5. Fear management.  Understand the customer’s fears, and have the courage to discuss them in advance.  What are the downside risks and issues for his tribe?  For him?  The client is going to assess these issues anyway; it is better if you facilitate this dialog with your customer.
  6. Solve the customer’s need.  Focus on the highly leveraged activities of customer problem solving.  This is what Tyler did in taking mastics to this account, and the engineer helped out our tribe when a performance drawback appeared on the project.  A big need for the agency was developing a product that met their price point and also performed well.
  7. Have fun in the process.

Using these principles, Tyler and Brian had developed a relationship with the engineer who was dissatisfied with the application of the mastic.  Because of this relationship, the engineer searched for a solution to the problem that would benefit both his tribe and Majeska & Associates.  He was willing to repurpose the material for a shoulder sealing project if we promised to not give up on the product, which the district needed for road maintenance.

Let’s turn our attention to the basic management of objections during a customer meeting.

the Tactics of overcoming Objections

I have had the opportunity to teach a number of sales training courses during my career, and overcoming objections is one of the most intense segments of these sessions.  This is so because, as mentioned before, the sales representative is a member of two societies: the customer’s tribe and his own business tribe.

Managing objections for most salespeople is a stressful activity.  The sales rep does not want to harm either tribe, because if he loses his membership in either one, his value goes down significantly.

There are four principal categories of objections customers may have with your product.

  1. Misconception: The customer has a flawed or incorrect perception about the performance of the product or the terms of a deal.
  2. Skepticism: The customer doubts the truth about the product or the deal you are presenting. Look at skepticism as a misconception with an attitude.  You customer does not believe what you are saying.
  3. Real Drawback: Your product or deal has a legitimate disadvantage relative to one of its features.
  4. Real Complaint: Whatever you are providing is unsatisfactory for the customer.

These four categories of objections have simplified the millions of potential objections into a manageable number.  The next step is simplifying how to respond to an objection.

When someone expresses an objection to your product, you might let your pride in your product get in the way, and become defensive.  You may think the person does not understand the value and quality of your product.  However, overcoming an objection is the art of first seeking to understand BEFORE being understood.  The steps to first understand someone is to act from a basis of sincerity, and then consider these steps.

  1. Encourage: Allow your customer to discuss the issue or objection.
  2. Question: What questions can you ask that will help you have a shared understanding of the issue?  Do not use the questions as a set-up for proving you are right.  Seek to understand through your questions.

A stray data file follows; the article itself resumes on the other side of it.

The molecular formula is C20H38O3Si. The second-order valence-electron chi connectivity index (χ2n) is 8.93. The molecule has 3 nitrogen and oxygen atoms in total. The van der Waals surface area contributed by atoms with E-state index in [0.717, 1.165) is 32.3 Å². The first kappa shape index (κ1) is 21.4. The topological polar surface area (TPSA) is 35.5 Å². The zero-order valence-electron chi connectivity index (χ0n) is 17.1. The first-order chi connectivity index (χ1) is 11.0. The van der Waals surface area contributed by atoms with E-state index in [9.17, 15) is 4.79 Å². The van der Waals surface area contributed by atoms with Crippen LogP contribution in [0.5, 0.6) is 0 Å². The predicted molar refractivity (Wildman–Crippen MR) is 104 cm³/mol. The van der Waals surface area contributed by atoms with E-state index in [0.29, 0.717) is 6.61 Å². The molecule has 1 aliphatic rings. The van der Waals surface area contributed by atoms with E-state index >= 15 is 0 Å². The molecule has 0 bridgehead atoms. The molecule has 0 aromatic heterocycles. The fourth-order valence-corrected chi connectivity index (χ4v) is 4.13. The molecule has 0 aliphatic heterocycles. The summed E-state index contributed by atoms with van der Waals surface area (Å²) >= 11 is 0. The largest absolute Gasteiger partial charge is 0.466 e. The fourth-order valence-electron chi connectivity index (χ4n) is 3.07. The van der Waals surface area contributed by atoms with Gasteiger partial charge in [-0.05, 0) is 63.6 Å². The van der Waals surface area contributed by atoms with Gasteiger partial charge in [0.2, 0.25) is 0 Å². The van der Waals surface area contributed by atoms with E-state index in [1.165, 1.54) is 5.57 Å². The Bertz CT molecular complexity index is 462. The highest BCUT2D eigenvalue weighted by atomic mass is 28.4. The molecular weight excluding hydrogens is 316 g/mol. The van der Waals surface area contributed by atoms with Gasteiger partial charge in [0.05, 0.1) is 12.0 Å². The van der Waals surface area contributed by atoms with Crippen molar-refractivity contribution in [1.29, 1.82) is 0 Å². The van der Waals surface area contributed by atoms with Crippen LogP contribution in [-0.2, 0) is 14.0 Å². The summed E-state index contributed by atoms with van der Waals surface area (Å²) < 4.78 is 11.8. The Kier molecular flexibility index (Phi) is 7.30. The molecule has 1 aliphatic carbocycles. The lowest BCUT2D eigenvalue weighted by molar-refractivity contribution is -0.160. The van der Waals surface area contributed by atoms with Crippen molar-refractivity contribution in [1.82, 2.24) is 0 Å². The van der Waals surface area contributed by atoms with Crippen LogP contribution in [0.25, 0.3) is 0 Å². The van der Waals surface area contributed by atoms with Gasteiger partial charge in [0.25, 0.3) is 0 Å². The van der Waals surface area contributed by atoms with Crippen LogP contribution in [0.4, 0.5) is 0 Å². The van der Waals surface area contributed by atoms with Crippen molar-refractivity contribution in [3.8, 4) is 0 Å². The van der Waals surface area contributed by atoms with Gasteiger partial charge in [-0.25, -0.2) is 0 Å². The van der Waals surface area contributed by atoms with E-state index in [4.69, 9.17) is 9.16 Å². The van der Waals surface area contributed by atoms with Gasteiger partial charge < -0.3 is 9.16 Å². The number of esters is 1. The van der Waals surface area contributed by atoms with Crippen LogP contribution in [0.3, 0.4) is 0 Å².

3. Confirm: Upon gaining understanding, tell the customer what you now understand the issue to be.
  4. Provide: Provide a framework for resolution to the customer’s objection.  Be thoughtful about this step in the process.  Often the quick comeback allows you to win the argument rather than come together with a better solution.
  5. Check: Ensure you are aligned with your customer and close out the issue.

Let’s go back to that blessedly hot day in the middle of the U.S. with our protagonists Brian and Tyler working with a customer.  I love this example of overcoming objections because they nailed the strategic and the tactical aspects of overcoming a customer objection.  Recall, the product was not spraying consistently, and the district engineer was unhappy about the pace of construction.

Tyler and Brian encouraged the customer to voice his concern, and they understood that this s not one of those easy misconception variety of objections.  They were dealing with a legitimate complaint.  They went through all five steps with the engineer, and confirmed the issue was solely focused on speed of application.  Then they collaborated with the customer to find a solution during the “provide” step.  The result was the relationship between Tyler, Brian, and the engineer was strengthened, and the team gained more confidence in the validity of mastics.

Conclusion

“Business, more than any occupation, is a continual dealing with the future; it is a continual calculation, an instinctive exercise in foresight.” – Henry Luce

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Disagreements are often the realm where significant success can be achieved.  There are several perspectives to think about in overcoming objections.

  • Consider the social or tribal aspects of commercialization. Your sales team must be members of two tribes. Give them the chance to do what is in the best interest of your customer’s tribe while advancing the commercialization process.
  • Customer targeting is a powerful tool that increases the chances of commercial success.
  • Planning in advance for objections by using the seven steps allows for a higher success rate.
  • The tactics of handling objections is the art of supportive and thoughtful listening.